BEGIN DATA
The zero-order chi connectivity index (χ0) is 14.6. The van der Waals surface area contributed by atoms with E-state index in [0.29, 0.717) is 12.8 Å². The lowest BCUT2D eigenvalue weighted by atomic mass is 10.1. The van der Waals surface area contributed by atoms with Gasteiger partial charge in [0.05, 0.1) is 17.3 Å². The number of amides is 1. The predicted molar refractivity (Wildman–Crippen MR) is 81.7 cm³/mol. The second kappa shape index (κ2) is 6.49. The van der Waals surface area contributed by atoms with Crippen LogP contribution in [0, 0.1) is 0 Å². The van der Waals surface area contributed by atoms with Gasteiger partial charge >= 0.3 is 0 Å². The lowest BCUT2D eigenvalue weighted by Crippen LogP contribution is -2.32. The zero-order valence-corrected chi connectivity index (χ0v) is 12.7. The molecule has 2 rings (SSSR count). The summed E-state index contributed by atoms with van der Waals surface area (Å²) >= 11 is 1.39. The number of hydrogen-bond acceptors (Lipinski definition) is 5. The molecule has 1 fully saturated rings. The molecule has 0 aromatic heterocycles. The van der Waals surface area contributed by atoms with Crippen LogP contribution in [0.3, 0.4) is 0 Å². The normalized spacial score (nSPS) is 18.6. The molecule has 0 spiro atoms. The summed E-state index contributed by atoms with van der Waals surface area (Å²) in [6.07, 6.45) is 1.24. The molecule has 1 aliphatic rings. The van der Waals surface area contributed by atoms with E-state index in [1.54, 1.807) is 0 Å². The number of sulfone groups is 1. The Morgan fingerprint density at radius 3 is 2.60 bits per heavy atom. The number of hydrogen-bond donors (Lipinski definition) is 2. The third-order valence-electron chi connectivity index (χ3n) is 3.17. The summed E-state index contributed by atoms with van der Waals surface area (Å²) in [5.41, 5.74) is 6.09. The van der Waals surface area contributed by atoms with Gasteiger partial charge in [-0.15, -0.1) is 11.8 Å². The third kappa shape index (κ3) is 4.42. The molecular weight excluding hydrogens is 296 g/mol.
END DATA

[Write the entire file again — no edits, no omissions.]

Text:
The zero-order chi connectivity index (χ0) is 14.6. The van der Waals surface area contributed by atoms with E-state index in [0.29, 0.717) is 12.8 Å². The lowest BCUT2D eigenvalue weighted by atomic mass is 10.1. The van der Waals surface area contributed by atoms with Gasteiger partial charge in [0.05, 0.1) is 17.3 Å². The number of amides is 1. The predicted molar refractivity (Wildman–Crippen MR) is 81.7 cm³/mol. The second kappa shape index (κ2) is 6.49. The van der Waals surface area contributed by atoms with Crippen LogP contribution in [0, 0.1) is 0 Å². The van der Waals surface area contributed by atoms with Gasteiger partial charge >= 0.3 is 0 Å². The lowest BCUT2D eigenvalue weighted by Crippen LogP contribution is -2.32. The zero-order valence-corrected chi connectivity index (χ0v) is 12.7. The molecule has 2 rings (SSSR count). The summed E-state index contributed by atoms with van der Waals surface area (Å²) >= 11 is 1.39. The number of hydrogen-bond acceptors (Lipinski definition) is 5. The molecule has 1 fully saturated rings. The molecule has 0 aromatic heterocycles. The van der Waals surface area contributed by atoms with Crippen LogP contribution in [0.3, 0.4) is 0 Å². The normalized spacial score (nSPS) is 18.6. The molecule has 0 spiro atoms. The summed E-state index contributed by atoms with van der Waals surface area (Å²) in [6.07, 6.45) is 1.24. The molecule has 1 aliphatic rings. The van der Waals surface area contributed by atoms with E-state index in [1.54, 1.807) is 0 Å². The number of sulfone groups is 1. The Morgan fingerprint density at radius 3 is 2.60 bits per heavy atom. The number of hydrogen-bond donors (Lipinski definition) is 2. The third-order valence-electron chi connectivity index (χ3n) is 3.17. The summed E-state index contributed by atoms with van der Waals surface area (Å²) in [5.41, 5.74) is 6.09. The van der Waals surface area contributed by atoms with Gasteiger partial charge in [-0.15, -0.1) is 11.8 Å². The third kappa shape index (κ3) is 4.42. The molecular weight excluding hydrogens is 296 g/mol.